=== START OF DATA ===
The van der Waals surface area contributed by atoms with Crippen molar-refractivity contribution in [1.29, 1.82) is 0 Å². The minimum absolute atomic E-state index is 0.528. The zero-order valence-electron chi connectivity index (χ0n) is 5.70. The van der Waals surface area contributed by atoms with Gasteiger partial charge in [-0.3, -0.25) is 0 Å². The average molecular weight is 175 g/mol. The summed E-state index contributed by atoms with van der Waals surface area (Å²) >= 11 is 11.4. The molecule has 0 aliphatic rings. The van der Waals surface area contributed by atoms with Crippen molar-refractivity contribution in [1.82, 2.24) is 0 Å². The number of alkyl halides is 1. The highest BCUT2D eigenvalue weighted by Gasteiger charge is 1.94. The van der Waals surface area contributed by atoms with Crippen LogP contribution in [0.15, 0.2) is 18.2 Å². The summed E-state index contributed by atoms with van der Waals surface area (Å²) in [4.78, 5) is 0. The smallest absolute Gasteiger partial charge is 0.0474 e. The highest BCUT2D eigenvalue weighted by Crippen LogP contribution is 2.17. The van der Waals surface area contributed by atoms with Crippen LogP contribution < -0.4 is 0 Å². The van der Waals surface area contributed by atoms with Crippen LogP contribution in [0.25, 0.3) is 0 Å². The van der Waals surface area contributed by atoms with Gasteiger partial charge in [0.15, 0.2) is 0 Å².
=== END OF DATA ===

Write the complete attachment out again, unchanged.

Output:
The van der Waals surface area contributed by atoms with Crippen molar-refractivity contribution in [1.29, 1.82) is 0 Å². The minimum absolute atomic E-state index is 0.528. The zero-order valence-electron chi connectivity index (χ0n) is 5.70. The van der Waals surface area contributed by atoms with Gasteiger partial charge in [-0.3, -0.25) is 0 Å². The average molecular weight is 175 g/mol. The summed E-state index contributed by atoms with van der Waals surface area (Å²) >= 11 is 11.4. The molecule has 0 aliphatic rings. The van der Waals surface area contributed by atoms with Crippen molar-refractivity contribution in [1.82, 2.24) is 0 Å². The number of alkyl halides is 1. The highest BCUT2D eigenvalue weighted by Gasteiger charge is 1.94. The van der Waals surface area contributed by atoms with Crippen LogP contribution in [0.15, 0.2) is 18.2 Å². The summed E-state index contributed by atoms with van der Waals surface area (Å²) in [4.78, 5) is 0. The smallest absolute Gasteiger partial charge is 0.0474 e. The highest BCUT2D eigenvalue weighted by Crippen LogP contribution is 2.17. The van der Waals surface area contributed by atoms with Crippen LogP contribution < -0.4 is 0 Å². The van der Waals surface area contributed by atoms with Crippen LogP contribution in [0.25, 0.3) is 0 Å². The van der Waals surface area contributed by atoms with Gasteiger partial charge in [0.15, 0.2) is 0 Å².